Snobbish attorney Charles 'Beauty' Steele loses his wife due to his drinking and his heirs at the same time that his brother-in-law absconds with funds belonging to one of Steele's clients....
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Harry d'Abbadie d'Arrast
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Snobbish attorney Charles 'Beauty' Steele loses his wife due to his drinking and his heirs at the same time that his brother-in-law absconds with funds belonging to one of Steele's clients. In search of the thief, Steele is attacked and left for dead. He is rescued by a kindly couple, but suffers from amnesia. He starts life afresh and is happy, until the return of his memory sends him back to resolve his old involvements.Written by
Jim Beaver <firstname.lastname@example.org>
I like a lot of the early '30s "pre-code" films but this was just drivel with poor dialog and some poor acting. I only watched it to see Loretta Young, who was a real beauty in her younger days.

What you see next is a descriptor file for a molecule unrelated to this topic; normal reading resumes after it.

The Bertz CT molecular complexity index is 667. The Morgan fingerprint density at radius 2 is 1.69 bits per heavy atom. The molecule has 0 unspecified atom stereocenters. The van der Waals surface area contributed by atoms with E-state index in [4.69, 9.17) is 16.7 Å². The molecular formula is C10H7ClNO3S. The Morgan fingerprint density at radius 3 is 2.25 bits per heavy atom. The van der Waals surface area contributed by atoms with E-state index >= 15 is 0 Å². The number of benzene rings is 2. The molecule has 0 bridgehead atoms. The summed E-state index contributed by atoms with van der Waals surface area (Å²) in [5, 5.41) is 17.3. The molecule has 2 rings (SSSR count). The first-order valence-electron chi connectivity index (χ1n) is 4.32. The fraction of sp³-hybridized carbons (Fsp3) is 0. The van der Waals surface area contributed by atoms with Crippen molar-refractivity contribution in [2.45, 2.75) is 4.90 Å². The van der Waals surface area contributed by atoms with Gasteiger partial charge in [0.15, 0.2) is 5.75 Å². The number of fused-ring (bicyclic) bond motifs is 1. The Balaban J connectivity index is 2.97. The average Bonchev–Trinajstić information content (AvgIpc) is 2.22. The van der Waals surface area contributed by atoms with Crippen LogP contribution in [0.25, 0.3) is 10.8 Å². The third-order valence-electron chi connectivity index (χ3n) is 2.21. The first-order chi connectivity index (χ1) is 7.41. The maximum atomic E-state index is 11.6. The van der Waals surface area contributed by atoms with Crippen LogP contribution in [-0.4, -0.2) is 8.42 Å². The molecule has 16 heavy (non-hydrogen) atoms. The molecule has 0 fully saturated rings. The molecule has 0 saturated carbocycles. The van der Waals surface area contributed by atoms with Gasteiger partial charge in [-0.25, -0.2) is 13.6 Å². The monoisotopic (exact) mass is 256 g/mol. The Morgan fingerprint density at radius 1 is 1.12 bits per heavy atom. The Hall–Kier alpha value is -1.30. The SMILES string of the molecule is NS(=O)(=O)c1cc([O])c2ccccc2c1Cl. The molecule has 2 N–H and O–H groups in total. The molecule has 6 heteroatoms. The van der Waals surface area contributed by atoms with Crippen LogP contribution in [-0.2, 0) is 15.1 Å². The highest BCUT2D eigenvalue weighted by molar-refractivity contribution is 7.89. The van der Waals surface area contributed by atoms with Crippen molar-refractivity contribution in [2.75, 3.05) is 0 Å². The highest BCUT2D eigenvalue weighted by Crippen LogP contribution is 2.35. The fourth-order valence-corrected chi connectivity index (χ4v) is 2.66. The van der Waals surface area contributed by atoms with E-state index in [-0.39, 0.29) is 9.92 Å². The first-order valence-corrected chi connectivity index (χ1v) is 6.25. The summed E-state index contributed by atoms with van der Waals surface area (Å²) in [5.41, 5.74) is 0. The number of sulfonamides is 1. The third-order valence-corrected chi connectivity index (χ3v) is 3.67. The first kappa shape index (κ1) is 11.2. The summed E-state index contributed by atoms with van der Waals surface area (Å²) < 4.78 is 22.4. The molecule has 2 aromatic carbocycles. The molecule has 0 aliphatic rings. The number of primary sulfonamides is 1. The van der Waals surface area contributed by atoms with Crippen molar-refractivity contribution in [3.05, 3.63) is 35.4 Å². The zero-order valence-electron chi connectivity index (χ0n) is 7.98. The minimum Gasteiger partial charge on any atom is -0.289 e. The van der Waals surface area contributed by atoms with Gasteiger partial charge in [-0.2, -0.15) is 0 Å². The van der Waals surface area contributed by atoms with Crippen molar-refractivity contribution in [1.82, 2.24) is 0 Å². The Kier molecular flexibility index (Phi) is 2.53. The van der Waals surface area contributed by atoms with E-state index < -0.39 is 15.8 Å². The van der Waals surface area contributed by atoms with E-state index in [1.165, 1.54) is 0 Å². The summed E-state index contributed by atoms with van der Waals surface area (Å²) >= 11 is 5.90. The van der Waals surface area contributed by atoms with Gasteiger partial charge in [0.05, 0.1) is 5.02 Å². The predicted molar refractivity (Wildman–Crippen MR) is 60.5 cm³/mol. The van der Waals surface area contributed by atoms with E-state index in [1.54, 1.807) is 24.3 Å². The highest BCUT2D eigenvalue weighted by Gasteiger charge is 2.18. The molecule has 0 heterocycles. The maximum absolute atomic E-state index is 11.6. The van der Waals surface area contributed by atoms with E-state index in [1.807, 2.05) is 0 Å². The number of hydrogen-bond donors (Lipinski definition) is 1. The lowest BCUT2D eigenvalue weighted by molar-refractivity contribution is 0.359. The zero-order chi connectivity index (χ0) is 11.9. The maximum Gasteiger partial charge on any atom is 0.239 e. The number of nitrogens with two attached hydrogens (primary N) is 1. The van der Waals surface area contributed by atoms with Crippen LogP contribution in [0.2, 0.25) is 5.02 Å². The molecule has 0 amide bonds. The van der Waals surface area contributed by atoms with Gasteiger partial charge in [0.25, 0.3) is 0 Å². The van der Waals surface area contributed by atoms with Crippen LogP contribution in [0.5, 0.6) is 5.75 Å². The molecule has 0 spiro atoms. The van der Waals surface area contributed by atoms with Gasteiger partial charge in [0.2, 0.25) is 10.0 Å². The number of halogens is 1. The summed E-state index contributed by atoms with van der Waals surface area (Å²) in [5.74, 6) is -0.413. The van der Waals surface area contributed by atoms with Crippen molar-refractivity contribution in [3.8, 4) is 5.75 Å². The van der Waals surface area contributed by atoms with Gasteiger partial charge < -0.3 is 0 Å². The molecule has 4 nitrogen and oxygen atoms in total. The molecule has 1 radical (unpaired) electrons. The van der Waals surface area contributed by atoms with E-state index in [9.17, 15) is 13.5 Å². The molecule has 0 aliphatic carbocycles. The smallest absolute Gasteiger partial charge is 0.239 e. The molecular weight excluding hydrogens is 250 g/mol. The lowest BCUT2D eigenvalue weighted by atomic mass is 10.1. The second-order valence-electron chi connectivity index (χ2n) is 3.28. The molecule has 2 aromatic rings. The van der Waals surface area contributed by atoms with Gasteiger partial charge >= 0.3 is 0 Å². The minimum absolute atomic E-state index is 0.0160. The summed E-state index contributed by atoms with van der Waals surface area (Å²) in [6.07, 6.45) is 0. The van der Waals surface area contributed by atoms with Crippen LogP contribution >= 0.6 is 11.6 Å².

The dialog and some of things in here are so dated, so sappy and so overly-melodramatic with the lead character, played by Conrad Nagel, that it's almost laughable. What lawyer interrupts his closing speech to pick up a hankie from a woman in the audience, and then whisper something, kiss her hand and leave the courtroom? The guys nickname is "Beauty," and he sure is that! I wonder if audiences in the early '30s actually took this character and dialog seriously....or were they enamored to have "talkies."
Well, at least Loretta looked super, and sounded like a normal person but how many could people today watch this and stick around long enough to see her? She doesn't appear until almost a half hour, which is almost half the movie!
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